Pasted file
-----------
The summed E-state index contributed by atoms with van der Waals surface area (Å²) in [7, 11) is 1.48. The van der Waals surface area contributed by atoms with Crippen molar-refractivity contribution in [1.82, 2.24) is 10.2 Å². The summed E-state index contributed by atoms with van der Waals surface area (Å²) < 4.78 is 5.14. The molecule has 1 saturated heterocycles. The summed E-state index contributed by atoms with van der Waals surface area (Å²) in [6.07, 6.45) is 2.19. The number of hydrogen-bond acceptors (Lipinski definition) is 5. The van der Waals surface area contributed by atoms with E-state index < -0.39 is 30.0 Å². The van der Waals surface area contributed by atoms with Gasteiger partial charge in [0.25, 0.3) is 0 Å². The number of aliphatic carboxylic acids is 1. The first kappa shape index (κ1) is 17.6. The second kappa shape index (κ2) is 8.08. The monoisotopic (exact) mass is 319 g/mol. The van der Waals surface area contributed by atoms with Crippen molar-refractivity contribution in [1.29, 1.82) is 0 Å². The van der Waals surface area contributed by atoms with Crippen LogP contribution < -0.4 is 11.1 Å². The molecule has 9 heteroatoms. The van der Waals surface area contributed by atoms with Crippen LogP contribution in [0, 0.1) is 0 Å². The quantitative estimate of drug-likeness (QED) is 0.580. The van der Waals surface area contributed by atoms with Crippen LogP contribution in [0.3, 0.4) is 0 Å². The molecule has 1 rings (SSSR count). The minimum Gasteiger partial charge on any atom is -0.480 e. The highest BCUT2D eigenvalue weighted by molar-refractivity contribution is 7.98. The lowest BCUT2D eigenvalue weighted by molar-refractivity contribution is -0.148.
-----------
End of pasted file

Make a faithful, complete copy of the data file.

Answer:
The summed E-state index contributed by atoms with van der Waals surface area (Å²) in [7, 11) is 1.48. The van der Waals surface area contributed by atoms with Crippen molar-refractivity contribution in [1.82, 2.24) is 10.2 Å². The summed E-state index contributed by atoms with van der Waals surface area (Å²) < 4.78 is 5.14. The molecule has 1 saturated heterocycles. The summed E-state index contributed by atoms with van der Waals surface area (Å²) in [6.07, 6.45) is 2.19. The number of hydrogen-bond acceptors (Lipinski definition) is 5. The van der Waals surface area contributed by atoms with E-state index < -0.39 is 30.0 Å². The van der Waals surface area contributed by atoms with Gasteiger partial charge in [0.25, 0.3) is 0 Å². The number of aliphatic carboxylic acids is 1. The first kappa shape index (κ1) is 17.6. The second kappa shape index (κ2) is 8.08. The monoisotopic (exact) mass is 319 g/mol. The van der Waals surface area contributed by atoms with Crippen molar-refractivity contribution in [1.29, 1.82) is 0 Å². The van der Waals surface area contributed by atoms with Crippen LogP contribution < -0.4 is 11.1 Å². The molecule has 9 heteroatoms. The van der Waals surface area contributed by atoms with Crippen LogP contribution in [0, 0.1) is 0 Å². The quantitative estimate of drug-likeness (QED) is 0.580. The van der Waals surface area contributed by atoms with Crippen LogP contribution in [0.3, 0.4) is 0 Å². The molecule has 1 rings (SSSR count). The minimum Gasteiger partial charge on any atom is -0.480 e. The highest BCUT2D eigenvalue weighted by molar-refractivity contribution is 7.98. The lowest BCUT2D eigenvalue weighted by molar-refractivity contribution is -0.148.